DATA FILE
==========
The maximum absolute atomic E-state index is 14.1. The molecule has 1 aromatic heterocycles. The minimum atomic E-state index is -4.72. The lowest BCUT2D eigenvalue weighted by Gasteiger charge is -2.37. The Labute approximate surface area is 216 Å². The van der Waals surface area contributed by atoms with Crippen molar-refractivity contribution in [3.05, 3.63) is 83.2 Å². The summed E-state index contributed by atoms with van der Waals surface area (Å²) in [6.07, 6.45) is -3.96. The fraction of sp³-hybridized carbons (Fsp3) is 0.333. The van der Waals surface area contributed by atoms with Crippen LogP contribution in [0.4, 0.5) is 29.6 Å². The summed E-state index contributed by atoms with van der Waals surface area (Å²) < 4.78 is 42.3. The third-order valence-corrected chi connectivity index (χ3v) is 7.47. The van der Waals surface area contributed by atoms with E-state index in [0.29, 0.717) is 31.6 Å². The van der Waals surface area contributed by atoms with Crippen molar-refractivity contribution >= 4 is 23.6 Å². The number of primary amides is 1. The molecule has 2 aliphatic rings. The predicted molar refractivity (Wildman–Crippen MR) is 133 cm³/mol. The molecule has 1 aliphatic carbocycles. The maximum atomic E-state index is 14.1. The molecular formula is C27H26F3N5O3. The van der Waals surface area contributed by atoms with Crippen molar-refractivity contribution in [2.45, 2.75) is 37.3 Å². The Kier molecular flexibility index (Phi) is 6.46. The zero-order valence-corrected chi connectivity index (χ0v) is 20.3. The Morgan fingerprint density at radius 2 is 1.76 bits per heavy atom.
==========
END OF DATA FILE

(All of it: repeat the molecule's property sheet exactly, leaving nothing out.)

The maximum absolute atomic E-state index is 14.1. The molecule has 1 aromatic heterocycles. The minimum atomic E-state index is -4.72. The lowest BCUT2D eigenvalue weighted by Gasteiger charge is -2.37. The Labute approximate surface area is 216 Å². The van der Waals surface area contributed by atoms with Crippen molar-refractivity contribution in [3.05, 3.63) is 83.2 Å². The summed E-state index contributed by atoms with van der Waals surface area (Å²) in [6.07, 6.45) is -3.96. The fraction of sp³-hybridized carbons (Fsp3) is 0.333. The van der Waals surface area contributed by atoms with Crippen LogP contribution in [0.4, 0.5) is 29.6 Å². The summed E-state index contributed by atoms with van der Waals surface area (Å²) < 4.78 is 42.3. The third-order valence-corrected chi connectivity index (χ3v) is 7.47. The van der Waals surface area contributed by atoms with E-state index in [0.29, 0.717) is 31.6 Å². The van der Waals surface area contributed by atoms with Crippen molar-refractivity contribution >= 4 is 23.6 Å². The number of primary amides is 1. The molecule has 2 aliphatic rings. The predicted molar refractivity (Wildman–Crippen MR) is 133 cm³/mol. The molecule has 1 aliphatic carbocycles. The maximum atomic E-state index is 14.1. The molecular formula is C27H26F3N5O3. The van der Waals surface area contributed by atoms with Crippen molar-refractivity contribution in [2.45, 2.75) is 37.3 Å². The Kier molecular flexibility index (Phi) is 6.46. The zero-order valence-corrected chi connectivity index (χ0v) is 20.3. The Morgan fingerprint density at radius 2 is 1.76 bits per heavy atom.